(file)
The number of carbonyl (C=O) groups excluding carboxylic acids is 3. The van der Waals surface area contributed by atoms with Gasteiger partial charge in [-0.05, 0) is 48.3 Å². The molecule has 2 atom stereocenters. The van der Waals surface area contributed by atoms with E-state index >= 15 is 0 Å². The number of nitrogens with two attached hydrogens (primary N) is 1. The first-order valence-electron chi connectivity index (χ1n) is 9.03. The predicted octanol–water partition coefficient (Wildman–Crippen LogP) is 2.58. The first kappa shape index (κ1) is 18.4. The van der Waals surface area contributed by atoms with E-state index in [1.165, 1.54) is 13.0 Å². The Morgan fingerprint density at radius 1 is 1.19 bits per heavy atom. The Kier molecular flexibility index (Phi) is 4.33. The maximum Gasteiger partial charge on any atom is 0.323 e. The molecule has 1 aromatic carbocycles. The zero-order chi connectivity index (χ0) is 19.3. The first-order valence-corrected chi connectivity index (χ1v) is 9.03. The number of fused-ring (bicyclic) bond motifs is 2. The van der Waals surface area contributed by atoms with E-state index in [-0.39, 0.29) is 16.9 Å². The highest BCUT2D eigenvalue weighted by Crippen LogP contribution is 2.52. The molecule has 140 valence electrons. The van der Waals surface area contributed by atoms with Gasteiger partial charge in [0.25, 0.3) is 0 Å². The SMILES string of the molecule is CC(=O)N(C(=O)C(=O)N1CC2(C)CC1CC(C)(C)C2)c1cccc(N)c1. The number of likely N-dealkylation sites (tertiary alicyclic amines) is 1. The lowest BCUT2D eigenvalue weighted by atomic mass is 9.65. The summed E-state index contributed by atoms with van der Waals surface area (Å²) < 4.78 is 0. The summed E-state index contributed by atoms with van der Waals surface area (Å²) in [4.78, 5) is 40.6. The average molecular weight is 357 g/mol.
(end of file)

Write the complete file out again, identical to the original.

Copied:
The number of carbonyl (C=O) groups excluding carboxylic acids is 3. The van der Waals surface area contributed by atoms with Gasteiger partial charge in [-0.05, 0) is 48.3 Å². The molecule has 2 atom stereocenters. The van der Waals surface area contributed by atoms with E-state index >= 15 is 0 Å². The number of nitrogens with two attached hydrogens (primary N) is 1. The first-order valence-electron chi connectivity index (χ1n) is 9.03. The predicted octanol–water partition coefficient (Wildman–Crippen LogP) is 2.58. The first kappa shape index (κ1) is 18.4. The van der Waals surface area contributed by atoms with E-state index in [1.165, 1.54) is 13.0 Å². The Morgan fingerprint density at radius 1 is 1.19 bits per heavy atom. The Kier molecular flexibility index (Phi) is 4.33. The maximum Gasteiger partial charge on any atom is 0.323 e. The molecule has 1 aromatic carbocycles. The zero-order chi connectivity index (χ0) is 19.3. The first-order valence-corrected chi connectivity index (χ1v) is 9.03. The number of fused-ring (bicyclic) bond motifs is 2. The van der Waals surface area contributed by atoms with E-state index in [-0.39, 0.29) is 16.9 Å². The highest BCUT2D eigenvalue weighted by Crippen LogP contribution is 2.52. The molecule has 140 valence electrons. The van der Waals surface area contributed by atoms with Gasteiger partial charge in [0.25, 0.3) is 0 Å². The SMILES string of the molecule is CC(=O)N(C(=O)C(=O)N1CC2(C)CC1CC(C)(C)C2)c1cccc(N)c1. The number of likely N-dealkylation sites (tertiary alicyclic amines) is 1. The lowest BCUT2D eigenvalue weighted by atomic mass is 9.65. The summed E-state index contributed by atoms with van der Waals surface area (Å²) < 4.78 is 0. The summed E-state index contributed by atoms with van der Waals surface area (Å²) in [4.78, 5) is 40.6. The average molecular weight is 357 g/mol.